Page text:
UPDATE (9:15 p.m.): Apologies for the lack of clarity (noted in the comments); we’ll clear things up. Faruqi and Monteverde can claim that “there was no sexual intercourse” because the post-party sex, according to them, was merely oral: “Monteverde, who was inebriated, got on top of her with his clothes still on and his pants around his ankles. He could not get an erection. After 15-20 seconds, and with no penetration, Monteverde rolled off of her. Marchuk then told Monteverde to sit on the couch where she performed oral sex on him. Monteverde did not resist.”

Regarding Marchuk’s departure from the firm, here is what the Faruqis allege (as summarized in their press release):

[O]n December 22, 2011, Ms. Marchuk, a first-year associate who had been at the firm for three and one-half months, abruptly sent an email to Lubna and Nadeem Faruqi, stating that she was resigning and had seen an employment attorney whom she did not identify. Ms. Marchuk specifically instructed them not to contact her. She did not state why she was resigning nor allege that she had been sexually harassed. The Faruqis did not hear another word from Ms. Marchuk or anyone acting on her behalf for more than nine months. It was not until October, 1, 2012, when they received a letter from Ms. Marchuk’s counsel did they learn of Ms. Marchuk’s spurious allegations. On March 13, 2013, almost 15 months after her resignation, Ms. Marchuk commenced this lawsuit.

Again, as some of you may recall, Marchuk in her complaint noted that “nobody from F&F ever contacted Ms. Marchuk to determine the reason for her resignation.” If Marchuk specifically asked not to be contacted, that puts things in a different light.

The firm further states that Marchuk’s allegations have harmed business. From Thomson Reuters:

In its counterclaim, the firm and Monteverde said Marchuk’s allegations were false and that as a result of her lawsuit the firm has had “difficulty marketing their legal services to public entities, which account for over 50 percent of the firm’s business.”

The firm said it had received inquiries from existing clients that have expressed shock about the lawsuit. The clients inquired about how the “scurrilous allegations” would affect their ability to continue doing business with the firm, the counterclaim said.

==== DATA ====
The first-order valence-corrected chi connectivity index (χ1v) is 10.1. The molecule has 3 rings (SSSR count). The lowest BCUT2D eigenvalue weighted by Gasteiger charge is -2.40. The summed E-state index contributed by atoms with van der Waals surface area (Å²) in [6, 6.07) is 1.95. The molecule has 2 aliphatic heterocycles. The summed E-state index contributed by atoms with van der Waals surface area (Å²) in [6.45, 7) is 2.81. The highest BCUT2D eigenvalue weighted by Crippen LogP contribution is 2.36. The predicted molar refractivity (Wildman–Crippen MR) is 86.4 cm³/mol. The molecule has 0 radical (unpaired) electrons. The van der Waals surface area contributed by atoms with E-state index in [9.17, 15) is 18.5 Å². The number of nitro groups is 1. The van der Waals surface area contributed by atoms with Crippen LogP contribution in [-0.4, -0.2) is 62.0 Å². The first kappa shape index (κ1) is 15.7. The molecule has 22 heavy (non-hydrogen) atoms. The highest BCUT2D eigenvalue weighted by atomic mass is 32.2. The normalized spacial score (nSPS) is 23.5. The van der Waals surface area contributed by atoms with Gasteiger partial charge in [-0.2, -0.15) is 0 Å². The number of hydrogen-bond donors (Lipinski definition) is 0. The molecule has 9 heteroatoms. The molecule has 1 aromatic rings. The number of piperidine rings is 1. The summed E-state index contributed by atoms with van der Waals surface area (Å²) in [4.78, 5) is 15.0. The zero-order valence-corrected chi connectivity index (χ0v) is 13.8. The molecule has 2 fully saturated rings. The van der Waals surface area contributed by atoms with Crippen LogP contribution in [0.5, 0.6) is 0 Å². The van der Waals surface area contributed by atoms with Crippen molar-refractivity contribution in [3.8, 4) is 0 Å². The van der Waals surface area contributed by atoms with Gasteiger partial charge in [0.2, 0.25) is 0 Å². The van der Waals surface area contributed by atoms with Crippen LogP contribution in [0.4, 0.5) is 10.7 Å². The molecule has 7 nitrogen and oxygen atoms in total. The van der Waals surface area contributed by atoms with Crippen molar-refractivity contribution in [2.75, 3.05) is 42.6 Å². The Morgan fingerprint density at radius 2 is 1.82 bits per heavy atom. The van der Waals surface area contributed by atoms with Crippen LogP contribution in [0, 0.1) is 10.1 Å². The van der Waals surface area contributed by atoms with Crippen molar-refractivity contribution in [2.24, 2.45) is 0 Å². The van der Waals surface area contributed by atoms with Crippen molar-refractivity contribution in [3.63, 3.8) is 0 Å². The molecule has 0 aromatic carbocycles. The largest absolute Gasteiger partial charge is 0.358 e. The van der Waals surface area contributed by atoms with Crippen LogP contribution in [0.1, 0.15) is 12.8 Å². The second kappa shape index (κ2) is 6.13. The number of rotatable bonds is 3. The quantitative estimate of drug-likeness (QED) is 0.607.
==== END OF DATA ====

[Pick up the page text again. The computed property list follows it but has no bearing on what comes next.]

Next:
Marchuk’s allegations stymied a recently launched public sector practice, Faruqi & Faruqi said in court papers.

“Just before this complaint was filed, (the firm) had substantially invested in a new public sector practice area and hired attorneys to bring in and generate business as a significant segment of the firm’s practice,” the lawsuit said. “This initiative is on hold, indefinitely.”

If Marchuk’s goal was to harm the Faruqi firm and Juan Monteverde, whether maliciously or in justified revenge, it would appear that she has succeeded. Alexandra Unchained?

We reached out to Marchuk’s lawyers, Harry Lipman and Thomas Chase of Rottenberg Lipman Rich, for comment. Here is what Lipman told us:

Mr. Lat, as you yourself can confirm, neither Ms Marchuk nor any of her agents sent you the complaint. Indeed, the allegation that Ms. Marchuk or her agents distributed the Complaint to the media or to anyone else besides the clerk at the Federal Court is totally baseless and a tellingly desperate attempt to blame the victim. Once filed, the Complaint, like all complaints, became publicly available, and it was picked up by the media independent of Ms. Marchuk or her agents. If anyone emailed the complaint to any clients or other parties related to F&F or to Mr. Monteverde, it was done entirely without Ms. Marchuk’s or her agents’ involvement and we are confident that defendants’ counterclaims will be dismissed.

We generally do not comment on the identity of our sources, but in this case we can confirm that we did not receive the complaint from Lipman or Chase. As we stated in our earlier story, we got it from multiple sources after it went viral over email in New York lawyer circles.

Securities class actions, the typical fare of Faruqi & Faruqi, generally end in settlements (often with rich payouts to plaintiffs’ counsel). But given the ample bad blood in the litigation between the Faruqis, Juan Monteverde, and Alexandra Marchuk, I wouldn’t be shocked to see this case go all the way.

(Flip to the next page to read the full Faruqi press release and to view the answer and counterclaims in all their glory.)